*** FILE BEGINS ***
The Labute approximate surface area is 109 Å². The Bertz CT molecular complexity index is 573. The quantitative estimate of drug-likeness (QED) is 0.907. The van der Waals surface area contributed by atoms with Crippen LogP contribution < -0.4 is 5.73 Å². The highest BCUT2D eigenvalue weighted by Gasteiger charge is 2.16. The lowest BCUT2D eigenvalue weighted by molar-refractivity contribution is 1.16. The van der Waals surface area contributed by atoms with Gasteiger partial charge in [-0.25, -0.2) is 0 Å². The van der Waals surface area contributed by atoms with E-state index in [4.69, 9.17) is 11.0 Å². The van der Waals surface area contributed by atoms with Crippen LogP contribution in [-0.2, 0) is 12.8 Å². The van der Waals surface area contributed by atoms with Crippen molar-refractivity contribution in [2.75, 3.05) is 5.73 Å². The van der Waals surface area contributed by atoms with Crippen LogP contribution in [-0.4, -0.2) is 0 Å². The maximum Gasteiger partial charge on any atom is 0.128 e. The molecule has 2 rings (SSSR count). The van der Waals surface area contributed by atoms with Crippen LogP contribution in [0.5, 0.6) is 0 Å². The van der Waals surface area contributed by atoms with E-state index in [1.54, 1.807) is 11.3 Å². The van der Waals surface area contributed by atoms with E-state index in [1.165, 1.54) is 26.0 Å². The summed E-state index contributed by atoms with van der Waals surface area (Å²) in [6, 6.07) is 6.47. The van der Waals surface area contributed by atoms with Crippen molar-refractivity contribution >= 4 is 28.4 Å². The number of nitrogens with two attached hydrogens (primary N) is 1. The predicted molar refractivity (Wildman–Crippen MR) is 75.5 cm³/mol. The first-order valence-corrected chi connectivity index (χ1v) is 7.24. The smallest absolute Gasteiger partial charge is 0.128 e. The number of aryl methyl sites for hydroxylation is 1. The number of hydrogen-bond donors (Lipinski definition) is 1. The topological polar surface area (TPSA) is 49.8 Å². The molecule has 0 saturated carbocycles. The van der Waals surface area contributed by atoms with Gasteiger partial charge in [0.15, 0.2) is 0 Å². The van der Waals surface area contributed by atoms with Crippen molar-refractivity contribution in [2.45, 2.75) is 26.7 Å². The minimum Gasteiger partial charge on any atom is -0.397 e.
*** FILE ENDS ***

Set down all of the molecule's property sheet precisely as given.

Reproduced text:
The Labute approximate surface area is 109 Å². The Bertz CT molecular complexity index is 573. The quantitative estimate of drug-likeness (QED) is 0.907. The van der Waals surface area contributed by atoms with Crippen LogP contribution < -0.4 is 5.73 Å². The highest BCUT2D eigenvalue weighted by Gasteiger charge is 2.16. The lowest BCUT2D eigenvalue weighted by molar-refractivity contribution is 1.16. The van der Waals surface area contributed by atoms with Gasteiger partial charge in [-0.25, -0.2) is 0 Å². The van der Waals surface area contributed by atoms with E-state index in [4.69, 9.17) is 11.0 Å². The van der Waals surface area contributed by atoms with Crippen LogP contribution in [-0.2, 0) is 12.8 Å². The van der Waals surface area contributed by atoms with Crippen molar-refractivity contribution in [2.75, 3.05) is 5.73 Å². The van der Waals surface area contributed by atoms with Crippen LogP contribution in [-0.4, -0.2) is 0 Å². The maximum Gasteiger partial charge on any atom is 0.128 e. The molecule has 2 rings (SSSR count). The van der Waals surface area contributed by atoms with Crippen LogP contribution in [0.5, 0.6) is 0 Å². The van der Waals surface area contributed by atoms with E-state index in [1.54, 1.807) is 11.3 Å². The van der Waals surface area contributed by atoms with E-state index in [1.165, 1.54) is 26.0 Å². The summed E-state index contributed by atoms with van der Waals surface area (Å²) in [6, 6.07) is 6.47. The van der Waals surface area contributed by atoms with Crippen molar-refractivity contribution >= 4 is 28.4 Å². The number of nitrogens with two attached hydrogens (primary N) is 1. The predicted molar refractivity (Wildman–Crippen MR) is 75.5 cm³/mol. The first-order valence-corrected chi connectivity index (χ1v) is 7.24. The smallest absolute Gasteiger partial charge is 0.128 e. The number of aryl methyl sites for hydroxylation is 1. The number of hydrogen-bond donors (Lipinski definition) is 1. The topological polar surface area (TPSA) is 49.8 Å². The molecule has 0 saturated carbocycles. The van der Waals surface area contributed by atoms with Gasteiger partial charge in [0.15, 0.2) is 0 Å². The van der Waals surface area contributed by atoms with Crippen molar-refractivity contribution in [2.45, 2.75) is 26.7 Å². The minimum Gasteiger partial charge on any atom is -0.397 e.